Ada Briceño, New OC Dems Chair, Tops Latinx Makeover of Party Leadership

Get your tildes ready. Photo courtesy Ada Briceño

Labor leader Ada Briceño became only the second Latina to ever chair the Democratic Party of Orange County this week since Dorianne Garcia first held the position in 1993. After former Irvine mayor Beth Krom withdrew from the race in December, Briceño stood unopposed by the time came for Monday’s vote at a union plumbing hall in Orange. The change in leadership comes at a pivotal point for the party. A “Blue Wave” ushered in a historic sweep of OC congressional races by Democrats–with more Latino representation in the House of Representatives than ever before.

If orange is the new blue, then blue is the new brown.

Leading the Democrats through the 2020 presidential election cycle, the newly elected chairwoman is a Nicaraguan immigrant who fled civil war as a child and later began working as a front desk clerk at a local hotel. It didn’t take long for Briceño to rise through the leadership ranks of Unite Here Local 11, a hotel workers union, before arriving to her current position of co-president. Even with a resurgent labor movement that’s taken on the Disneyland Resort and major hotel chains in Southern California, she saw an opportunity to lead an equally resurgent Democratic Party following former chair Fran Sdao’s decision to step down after the November elections.

“I have been refueled and inspired by the activism that I’ve seen on the ground from diverse groups throughout Orange County,” says Briceño. “That is where I felt that I could effect even more change.”

Briceño, a 46-year-old Stanton resident, has a diverse leadership team to match the activism that motivated her run. After Monday’s elections, Latino Democrats now play more prominent roles in the party. Beatriz “Betty” Valencia, a queer Mexican immigrant, became central vice chair alongside western vice chair Victor Valladares, an Oak View community activist from Huntington Beach. Luis Aleman, a SanTanero, serves as Secretary. The diversity doesn’t end there. Annie Wright is a Vietnamese Democrat and southern vice chair. Jeff LeTourneau, a gay activist, is northern vice chair. Labor attorney Florice Hoffman serves as Treasurer.

But Stanton, Orange and Huntington Beach? Not only is there more Latino representation in party leadership, it’s mostly coming away from the big hubs of SanTana and Anaheim where it takes a little more innovation to make an impact. “We can’t be what we can’t see,” says Valencia. “We have qualified leaders in this community, there’s just not a pathway. This is what’s going to show everyone there’s pathway for you, too.”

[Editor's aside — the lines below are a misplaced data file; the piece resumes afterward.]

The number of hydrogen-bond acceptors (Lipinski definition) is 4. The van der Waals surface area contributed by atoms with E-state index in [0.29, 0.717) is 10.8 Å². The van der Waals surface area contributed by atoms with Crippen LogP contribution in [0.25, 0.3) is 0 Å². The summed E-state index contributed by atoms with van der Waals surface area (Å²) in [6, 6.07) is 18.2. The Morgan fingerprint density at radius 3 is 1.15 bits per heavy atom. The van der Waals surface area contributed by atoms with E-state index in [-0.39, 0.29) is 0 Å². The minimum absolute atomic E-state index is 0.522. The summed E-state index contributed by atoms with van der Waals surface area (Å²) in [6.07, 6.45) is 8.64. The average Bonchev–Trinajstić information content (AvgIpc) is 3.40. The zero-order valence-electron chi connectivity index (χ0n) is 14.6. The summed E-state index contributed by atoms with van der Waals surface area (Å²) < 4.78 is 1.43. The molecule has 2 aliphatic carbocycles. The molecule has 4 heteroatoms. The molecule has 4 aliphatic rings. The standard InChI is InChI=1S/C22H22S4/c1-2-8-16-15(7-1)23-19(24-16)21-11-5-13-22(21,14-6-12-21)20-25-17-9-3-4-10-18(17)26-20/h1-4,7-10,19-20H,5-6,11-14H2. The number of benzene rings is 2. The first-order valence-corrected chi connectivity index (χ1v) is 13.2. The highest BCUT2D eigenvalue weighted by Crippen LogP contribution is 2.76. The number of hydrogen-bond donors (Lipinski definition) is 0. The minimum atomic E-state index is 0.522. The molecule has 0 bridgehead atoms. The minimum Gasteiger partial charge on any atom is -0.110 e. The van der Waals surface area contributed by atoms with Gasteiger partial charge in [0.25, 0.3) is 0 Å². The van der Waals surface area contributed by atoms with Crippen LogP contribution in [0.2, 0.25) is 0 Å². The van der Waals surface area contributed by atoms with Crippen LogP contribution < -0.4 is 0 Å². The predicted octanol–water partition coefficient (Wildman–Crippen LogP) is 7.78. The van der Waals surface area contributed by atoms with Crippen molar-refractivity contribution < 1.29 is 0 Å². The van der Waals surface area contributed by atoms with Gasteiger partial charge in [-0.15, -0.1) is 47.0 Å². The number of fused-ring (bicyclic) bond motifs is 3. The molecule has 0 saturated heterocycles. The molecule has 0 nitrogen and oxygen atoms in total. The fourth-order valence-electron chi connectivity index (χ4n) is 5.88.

A political newcomer, Valencia placed third in the top-two race for Orange city council and still may get appointed by next week to a seat opened up by incumbent councilman Mike Murphy’s mayoral victory. “We’ve worked so hard,” says Valencia. “We have huge support so we feel that we have a very good chance.” Should Valencia earn an appointment to city council, the progressive victory will carry all of the identity politics along with it, too, in making history.

“That’s the kind of campaign that we need to see in order for us to become more successful in Orange County,” says Briceño. “It’s really amazing that she was able to do that in Orange.”

Staying on as Unite Here Local 11 co-president, Briceño brings leadership experience in organizing a largely immigrant working-class in a county historically hostile to unions and brown immigrants. “What gives us victories are numbers,” she says. “Our style of organizing is inspiring people, changing hearts and minds. It’s successful and it just seems natural to bring those talents deeper into the party.” Briceño points to the recent hard-fought win for an Anaheim Resort living wage law. In 2014, the union also helped play a role in gaining an overwhelming electoral victory for a single-member district reform ballot initiative.

But for all the Blue Wave “bluphoria,” Briceño knows there’s much work to be done in a purple county with strong, red undercurrents at the local level.

“We have to invest in our council races, and our school boards,” she says. “With the board of supervisors we have, for the first time, an opportunity to hear different voices that are going to represent half-a-million Democratic constituents in Orange County.”

Former congresswoman Loretta Sanchez is the sole Democrat vying for a third district supervisor seat in a special election slated to happen in just a few weeks. With supervisor Doug Chaffee recently becoming the first Democrat on the board of supervisors in 12 years, Sanchez’s bid to join him will be the first major ballot box test of Briceño’s leadership. In her first act as chair, she convened a special endorsement meeting of the central committee to give Sanchez the party’s official nod.

“We’ve been doing some good work,” says Briceño. “I want help move the party forward to make sure that we maintain our victories.”

Gabriel San Román is from Anacrime. He’s a journalist, subversive historian and the tallest Mexican in OC. He also once stood falsely accused of writing articles on Turkish politics in exchange for free food from DönerG’s!

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